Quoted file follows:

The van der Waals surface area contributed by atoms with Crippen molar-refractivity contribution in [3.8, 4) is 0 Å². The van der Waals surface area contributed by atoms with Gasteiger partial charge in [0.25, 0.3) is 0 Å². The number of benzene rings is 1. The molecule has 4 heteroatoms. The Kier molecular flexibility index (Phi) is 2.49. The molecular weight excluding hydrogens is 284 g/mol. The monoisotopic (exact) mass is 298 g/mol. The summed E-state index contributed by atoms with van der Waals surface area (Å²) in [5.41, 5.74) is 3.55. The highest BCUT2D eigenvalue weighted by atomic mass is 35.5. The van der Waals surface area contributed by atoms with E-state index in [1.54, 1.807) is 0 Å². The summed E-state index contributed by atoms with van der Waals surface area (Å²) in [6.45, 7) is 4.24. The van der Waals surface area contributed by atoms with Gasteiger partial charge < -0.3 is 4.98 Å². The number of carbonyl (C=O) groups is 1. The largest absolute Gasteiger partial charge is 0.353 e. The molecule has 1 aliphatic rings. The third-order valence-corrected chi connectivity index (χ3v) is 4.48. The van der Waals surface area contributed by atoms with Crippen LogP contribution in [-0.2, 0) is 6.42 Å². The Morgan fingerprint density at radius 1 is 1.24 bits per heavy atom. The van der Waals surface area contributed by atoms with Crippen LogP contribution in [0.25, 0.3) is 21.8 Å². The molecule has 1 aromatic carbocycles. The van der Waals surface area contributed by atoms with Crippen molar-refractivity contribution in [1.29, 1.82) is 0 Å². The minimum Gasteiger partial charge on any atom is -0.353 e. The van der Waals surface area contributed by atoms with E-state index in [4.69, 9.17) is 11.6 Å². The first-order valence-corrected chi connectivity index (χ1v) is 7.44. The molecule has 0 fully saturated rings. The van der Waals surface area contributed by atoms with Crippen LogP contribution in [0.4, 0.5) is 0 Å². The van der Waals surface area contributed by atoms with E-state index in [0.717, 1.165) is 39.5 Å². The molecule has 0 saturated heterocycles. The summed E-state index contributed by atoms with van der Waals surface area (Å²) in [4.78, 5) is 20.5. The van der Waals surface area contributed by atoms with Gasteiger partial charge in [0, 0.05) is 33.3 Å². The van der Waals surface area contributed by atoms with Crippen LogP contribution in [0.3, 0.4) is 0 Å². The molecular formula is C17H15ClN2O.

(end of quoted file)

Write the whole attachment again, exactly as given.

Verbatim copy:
The van der Waals surface area contributed by atoms with Crippen molar-refractivity contribution in [3.8, 4) is 0 Å². The van der Waals surface area contributed by atoms with Gasteiger partial charge in [0.25, 0.3) is 0 Å². The number of benzene rings is 1. The molecule has 4 heteroatoms. The Kier molecular flexibility index (Phi) is 2.49. The molecular weight excluding hydrogens is 284 g/mol. The monoisotopic (exact) mass is 298 g/mol. The summed E-state index contributed by atoms with van der Waals surface area (Å²) in [5.41, 5.74) is 3.55. The highest BCUT2D eigenvalue weighted by atomic mass is 35.5. The van der Waals surface area contributed by atoms with E-state index in [1.54, 1.807) is 0 Å². The summed E-state index contributed by atoms with van der Waals surface area (Å²) in [6.45, 7) is 4.24. The van der Waals surface area contributed by atoms with Gasteiger partial charge < -0.3 is 4.98 Å². The number of carbonyl (C=O) groups is 1. The largest absolute Gasteiger partial charge is 0.353 e. The molecule has 1 aliphatic rings. The third-order valence-corrected chi connectivity index (χ3v) is 4.48. The van der Waals surface area contributed by atoms with Crippen LogP contribution in [-0.2, 0) is 6.42 Å². The Morgan fingerprint density at radius 1 is 1.24 bits per heavy atom. The van der Waals surface area contributed by atoms with Crippen LogP contribution in [0.25, 0.3) is 21.8 Å². The molecule has 1 aromatic carbocycles. The van der Waals surface area contributed by atoms with Crippen molar-refractivity contribution in [1.29, 1.82) is 0 Å². The minimum Gasteiger partial charge on any atom is -0.353 e. The van der Waals surface area contributed by atoms with E-state index in [4.69, 9.17) is 11.6 Å². The first-order valence-corrected chi connectivity index (χ1v) is 7.44. The molecule has 0 fully saturated rings. The van der Waals surface area contributed by atoms with Crippen LogP contribution in [0.4, 0.5) is 0 Å². The van der Waals surface area contributed by atoms with E-state index in [0.717, 1.165) is 39.5 Å². The molecule has 0 saturated heterocycles. The summed E-state index contributed by atoms with van der Waals surface area (Å²) in [4.78, 5) is 20.5. The van der Waals surface area contributed by atoms with Gasteiger partial charge in [0, 0.05) is 33.3 Å². The van der Waals surface area contributed by atoms with Crippen LogP contribution in [0.3, 0.4) is 0 Å². The molecular formula is C17H15ClN2O.